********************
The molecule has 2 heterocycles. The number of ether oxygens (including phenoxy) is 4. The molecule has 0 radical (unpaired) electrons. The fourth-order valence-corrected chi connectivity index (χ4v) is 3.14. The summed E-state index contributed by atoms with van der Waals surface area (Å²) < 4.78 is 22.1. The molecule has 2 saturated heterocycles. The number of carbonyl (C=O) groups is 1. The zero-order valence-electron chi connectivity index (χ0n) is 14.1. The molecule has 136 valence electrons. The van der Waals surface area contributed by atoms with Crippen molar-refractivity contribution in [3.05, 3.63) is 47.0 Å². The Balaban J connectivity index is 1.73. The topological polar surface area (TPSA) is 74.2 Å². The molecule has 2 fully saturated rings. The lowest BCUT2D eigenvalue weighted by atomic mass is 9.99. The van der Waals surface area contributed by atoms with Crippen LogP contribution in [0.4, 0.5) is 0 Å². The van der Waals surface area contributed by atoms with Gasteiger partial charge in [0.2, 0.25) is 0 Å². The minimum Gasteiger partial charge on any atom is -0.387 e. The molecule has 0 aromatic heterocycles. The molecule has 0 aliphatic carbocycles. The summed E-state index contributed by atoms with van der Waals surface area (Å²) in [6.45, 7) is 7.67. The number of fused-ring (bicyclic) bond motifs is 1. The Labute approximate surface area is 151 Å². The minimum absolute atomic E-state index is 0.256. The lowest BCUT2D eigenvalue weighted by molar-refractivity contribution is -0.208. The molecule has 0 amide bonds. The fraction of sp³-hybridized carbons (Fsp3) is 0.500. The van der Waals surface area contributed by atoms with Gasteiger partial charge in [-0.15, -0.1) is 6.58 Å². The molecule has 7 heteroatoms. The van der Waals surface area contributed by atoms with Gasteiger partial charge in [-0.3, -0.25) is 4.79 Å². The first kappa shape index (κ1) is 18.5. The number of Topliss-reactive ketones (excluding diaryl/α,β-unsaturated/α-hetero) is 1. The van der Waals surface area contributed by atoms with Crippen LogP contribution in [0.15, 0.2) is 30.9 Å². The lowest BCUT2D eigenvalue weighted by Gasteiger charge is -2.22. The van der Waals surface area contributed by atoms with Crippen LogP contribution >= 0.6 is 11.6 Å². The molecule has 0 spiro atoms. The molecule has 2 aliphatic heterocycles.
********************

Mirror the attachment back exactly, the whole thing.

The molecule has 2 heterocycles. The number of ether oxygens (including phenoxy) is 4. The molecule has 0 radical (unpaired) electrons. The fourth-order valence-corrected chi connectivity index (χ4v) is 3.14. The summed E-state index contributed by atoms with van der Waals surface area (Å²) < 4.78 is 22.1. The molecule has 2 saturated heterocycles. The number of carbonyl (C=O) groups is 1. The zero-order valence-electron chi connectivity index (χ0n) is 14.1. The molecule has 136 valence electrons. The van der Waals surface area contributed by atoms with Crippen molar-refractivity contribution in [3.05, 3.63) is 47.0 Å². The Balaban J connectivity index is 1.73. The topological polar surface area (TPSA) is 74.2 Å². The molecule has 2 fully saturated rings. The lowest BCUT2D eigenvalue weighted by atomic mass is 9.99. The van der Waals surface area contributed by atoms with Crippen LogP contribution in [0.4, 0.5) is 0 Å². The van der Waals surface area contributed by atoms with Gasteiger partial charge in [0.2, 0.25) is 0 Å². The minimum Gasteiger partial charge on any atom is -0.387 e. The molecule has 0 aromatic heterocycles. The molecule has 0 aliphatic carbocycles. The summed E-state index contributed by atoms with van der Waals surface area (Å²) in [6.45, 7) is 7.67. The number of fused-ring (bicyclic) bond motifs is 1. The Labute approximate surface area is 151 Å². The minimum absolute atomic E-state index is 0.256. The lowest BCUT2D eigenvalue weighted by molar-refractivity contribution is -0.208. The molecule has 0 amide bonds. The fraction of sp³-hybridized carbons (Fsp3) is 0.500. The van der Waals surface area contributed by atoms with Gasteiger partial charge in [-0.15, -0.1) is 6.58 Å². The molecule has 7 heteroatoms. The van der Waals surface area contributed by atoms with Gasteiger partial charge in [-0.3, -0.25) is 4.79 Å². The first kappa shape index (κ1) is 18.5. The number of Topliss-reactive ketones (excluding diaryl/α,β-unsaturated/α-hetero) is 1. The van der Waals surface area contributed by atoms with Crippen LogP contribution in [0.15, 0.2) is 30.9 Å². The lowest BCUT2D eigenvalue weighted by Gasteiger charge is -2.22. The van der Waals surface area contributed by atoms with Crippen LogP contribution >= 0.6 is 11.6 Å². The molecule has 0 spiro atoms. The molecule has 2 aliphatic heterocycles.